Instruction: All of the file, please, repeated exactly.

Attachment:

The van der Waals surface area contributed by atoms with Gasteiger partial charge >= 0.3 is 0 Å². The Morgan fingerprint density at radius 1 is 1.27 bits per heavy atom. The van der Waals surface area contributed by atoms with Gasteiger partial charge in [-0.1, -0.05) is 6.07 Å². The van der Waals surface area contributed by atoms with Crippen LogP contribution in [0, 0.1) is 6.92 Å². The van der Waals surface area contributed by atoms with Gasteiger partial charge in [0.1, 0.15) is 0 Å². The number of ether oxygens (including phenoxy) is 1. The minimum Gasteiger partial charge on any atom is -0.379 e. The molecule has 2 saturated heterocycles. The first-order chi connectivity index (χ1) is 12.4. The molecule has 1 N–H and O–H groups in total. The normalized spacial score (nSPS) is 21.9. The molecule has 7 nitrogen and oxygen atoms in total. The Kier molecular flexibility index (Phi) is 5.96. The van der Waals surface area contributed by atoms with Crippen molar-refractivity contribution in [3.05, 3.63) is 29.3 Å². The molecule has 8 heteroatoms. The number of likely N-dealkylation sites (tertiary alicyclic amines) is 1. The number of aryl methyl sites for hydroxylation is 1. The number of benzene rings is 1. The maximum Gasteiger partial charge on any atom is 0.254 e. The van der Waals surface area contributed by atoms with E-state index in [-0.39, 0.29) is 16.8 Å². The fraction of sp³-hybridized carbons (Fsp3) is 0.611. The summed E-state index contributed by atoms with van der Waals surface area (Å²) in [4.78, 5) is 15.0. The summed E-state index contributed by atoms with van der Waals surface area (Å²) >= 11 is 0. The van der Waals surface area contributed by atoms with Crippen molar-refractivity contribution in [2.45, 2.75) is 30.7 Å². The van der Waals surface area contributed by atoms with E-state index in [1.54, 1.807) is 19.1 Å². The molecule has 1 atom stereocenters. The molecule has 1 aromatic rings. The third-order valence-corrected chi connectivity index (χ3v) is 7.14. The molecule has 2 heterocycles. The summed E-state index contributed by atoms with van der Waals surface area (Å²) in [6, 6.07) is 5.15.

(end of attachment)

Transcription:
The van der Waals surface area contributed by atoms with Gasteiger partial charge >= 0.3 is 0 Å². The Morgan fingerprint density at radius 1 is 1.27 bits per heavy atom. The van der Waals surface area contributed by atoms with Gasteiger partial charge in [-0.1, -0.05) is 6.07 Å². The van der Waals surface area contributed by atoms with Crippen LogP contribution in [0, 0.1) is 6.92 Å². The van der Waals surface area contributed by atoms with Gasteiger partial charge in [0.1, 0.15) is 0 Å². The number of ether oxygens (including phenoxy) is 1. The minimum Gasteiger partial charge on any atom is -0.379 e. The molecule has 2 saturated heterocycles. The first-order chi connectivity index (χ1) is 12.4. The molecule has 1 N–H and O–H groups in total. The normalized spacial score (nSPS) is 21.9. The molecule has 7 nitrogen and oxygen atoms in total. The Kier molecular flexibility index (Phi) is 5.96. The van der Waals surface area contributed by atoms with Crippen molar-refractivity contribution in [3.05, 3.63) is 29.3 Å². The molecule has 8 heteroatoms. The number of likely N-dealkylation sites (tertiary alicyclic amines) is 1. The number of aryl methyl sites for hydroxylation is 1. The number of benzene rings is 1. The maximum Gasteiger partial charge on any atom is 0.254 e. The van der Waals surface area contributed by atoms with E-state index in [-0.39, 0.29) is 16.8 Å². The fraction of sp³-hybridized carbons (Fsp3) is 0.611. The summed E-state index contributed by atoms with van der Waals surface area (Å²) in [4.78, 5) is 15.0. The summed E-state index contributed by atoms with van der Waals surface area (Å²) >= 11 is 0. The van der Waals surface area contributed by atoms with Crippen molar-refractivity contribution in [2.45, 2.75) is 30.7 Å². The van der Waals surface area contributed by atoms with E-state index in [1.54, 1.807) is 19.1 Å². The molecule has 1 atom stereocenters. The molecule has 1 aromatic rings. The third-order valence-corrected chi connectivity index (χ3v) is 7.14. The molecule has 2 heterocycles. The summed E-state index contributed by atoms with van der Waals surface area (Å²) in [6, 6.07) is 5.15.